■ ■ ■At its meeting today, the Board decided to leave the cash rate unchanged at 7.25 per cent.
Inflation in Australia has been high over the past year in an environment of limited spare capacity and earlier strong growth in demand. This was evident again in the most recent CPI data. In these circumstances, the Board has been seeking to restrain demand in order to reduce inflation over time.
As a result of increases in the cash rate last year and early this year, additional rises in market interest rates and tougher credit standards, there has been a substantial tightening in financial conditions since the middle of 2007. Some further tightening has occurred over the past couple of months. Conditions in international financial markets remain difficult, with heightened concerns over credit persisting.
The evidence is that the tightening in financial conditions, in conjunction with other factors including rising fuel costs, and lower asset values, has restrained demand. Indicators of household spending have continued to record subdued outcomes over recent months, and credit expansion to both households and businesses has slowed significantly. Surveys suggest a softening in business activity, and there have also been some early signs of an easing in labour market conditions.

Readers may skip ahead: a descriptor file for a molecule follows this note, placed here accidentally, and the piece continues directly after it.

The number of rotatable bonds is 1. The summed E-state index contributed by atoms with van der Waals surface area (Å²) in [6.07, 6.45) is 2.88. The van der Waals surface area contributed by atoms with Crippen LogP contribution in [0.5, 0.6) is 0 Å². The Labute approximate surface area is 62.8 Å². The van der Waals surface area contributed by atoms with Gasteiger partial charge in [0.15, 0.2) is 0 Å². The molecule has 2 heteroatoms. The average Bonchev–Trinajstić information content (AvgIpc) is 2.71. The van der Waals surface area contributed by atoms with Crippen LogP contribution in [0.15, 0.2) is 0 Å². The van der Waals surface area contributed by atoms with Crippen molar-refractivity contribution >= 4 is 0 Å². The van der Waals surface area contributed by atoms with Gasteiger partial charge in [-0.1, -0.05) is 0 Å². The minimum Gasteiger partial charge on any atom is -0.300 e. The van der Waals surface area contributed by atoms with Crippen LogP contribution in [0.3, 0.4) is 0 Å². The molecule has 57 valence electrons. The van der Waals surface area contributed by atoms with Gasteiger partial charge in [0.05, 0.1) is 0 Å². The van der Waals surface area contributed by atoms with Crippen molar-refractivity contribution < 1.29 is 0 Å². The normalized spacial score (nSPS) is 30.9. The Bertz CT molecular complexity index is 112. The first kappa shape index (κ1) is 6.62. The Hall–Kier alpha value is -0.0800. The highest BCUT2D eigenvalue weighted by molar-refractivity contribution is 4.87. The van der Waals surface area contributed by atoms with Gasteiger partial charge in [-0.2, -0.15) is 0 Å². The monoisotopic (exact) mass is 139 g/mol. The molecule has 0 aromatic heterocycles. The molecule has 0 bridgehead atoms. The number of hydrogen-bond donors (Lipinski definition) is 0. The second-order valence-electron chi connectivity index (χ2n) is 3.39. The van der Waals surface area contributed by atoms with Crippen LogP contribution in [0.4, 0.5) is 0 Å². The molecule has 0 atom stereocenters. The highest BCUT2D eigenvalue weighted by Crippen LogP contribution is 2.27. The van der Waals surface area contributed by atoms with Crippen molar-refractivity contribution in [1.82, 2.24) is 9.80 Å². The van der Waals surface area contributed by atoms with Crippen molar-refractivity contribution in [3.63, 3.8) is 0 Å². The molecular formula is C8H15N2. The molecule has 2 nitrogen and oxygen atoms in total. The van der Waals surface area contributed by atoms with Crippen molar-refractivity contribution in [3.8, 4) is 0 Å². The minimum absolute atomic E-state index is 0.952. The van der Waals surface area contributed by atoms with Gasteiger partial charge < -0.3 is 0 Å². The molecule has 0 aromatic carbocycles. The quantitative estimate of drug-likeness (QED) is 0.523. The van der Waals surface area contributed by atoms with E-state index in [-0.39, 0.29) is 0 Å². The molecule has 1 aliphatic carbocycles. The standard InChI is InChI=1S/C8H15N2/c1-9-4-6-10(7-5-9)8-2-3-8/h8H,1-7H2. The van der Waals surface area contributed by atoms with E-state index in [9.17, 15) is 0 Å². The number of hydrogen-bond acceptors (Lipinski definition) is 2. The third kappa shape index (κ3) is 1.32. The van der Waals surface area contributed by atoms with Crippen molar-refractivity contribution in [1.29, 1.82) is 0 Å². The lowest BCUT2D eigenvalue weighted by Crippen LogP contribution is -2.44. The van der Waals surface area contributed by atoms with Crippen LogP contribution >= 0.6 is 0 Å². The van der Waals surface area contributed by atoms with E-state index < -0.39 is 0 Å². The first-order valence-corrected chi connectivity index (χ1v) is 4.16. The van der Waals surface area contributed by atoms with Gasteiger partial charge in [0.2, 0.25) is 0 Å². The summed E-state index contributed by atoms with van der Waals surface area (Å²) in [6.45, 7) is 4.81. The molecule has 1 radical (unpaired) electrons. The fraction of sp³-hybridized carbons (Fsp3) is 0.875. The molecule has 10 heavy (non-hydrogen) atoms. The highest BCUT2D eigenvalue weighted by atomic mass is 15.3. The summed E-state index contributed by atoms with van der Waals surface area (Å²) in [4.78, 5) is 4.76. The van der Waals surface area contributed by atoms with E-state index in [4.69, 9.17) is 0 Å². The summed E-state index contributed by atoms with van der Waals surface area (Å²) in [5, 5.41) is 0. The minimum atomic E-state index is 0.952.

The rise in Australia’s terms of trade that is currently occurring is working in the opposite direction, adding substantially to national income and ability to spend. At the same time, high prices of oil and a range of other commodities have added to global inflationary risks. They are also dampening growth in a number of countries.
Given the opposing forces at work, considerable uncertainty has surrounded the outlook for demand and inflation. On balance, however, it is looking more likely that demand will remain subdued, and economic growth will be fairly slow, over the period ahead. Inflation is likely to remain relatively high in the short term, with the CPI affected by high global oil prices. Looking further ahead, inflation in both CPI and underlying terms is likely to decline over time, given the outlook for demand, provided wages growth remains moderate. The Bank’s forecast remains that inflation will fall below 3 per cent during 2010.
Weighing up the available domestic and international information, the Board judged that the cash rate should remain unchanged this month. Nonetheless, with demand slowing, the Board’s view is that scope to move towards a less restrictive stance of monetary policy in the period ahead is increasing.
Source: Reserved Bank of Australia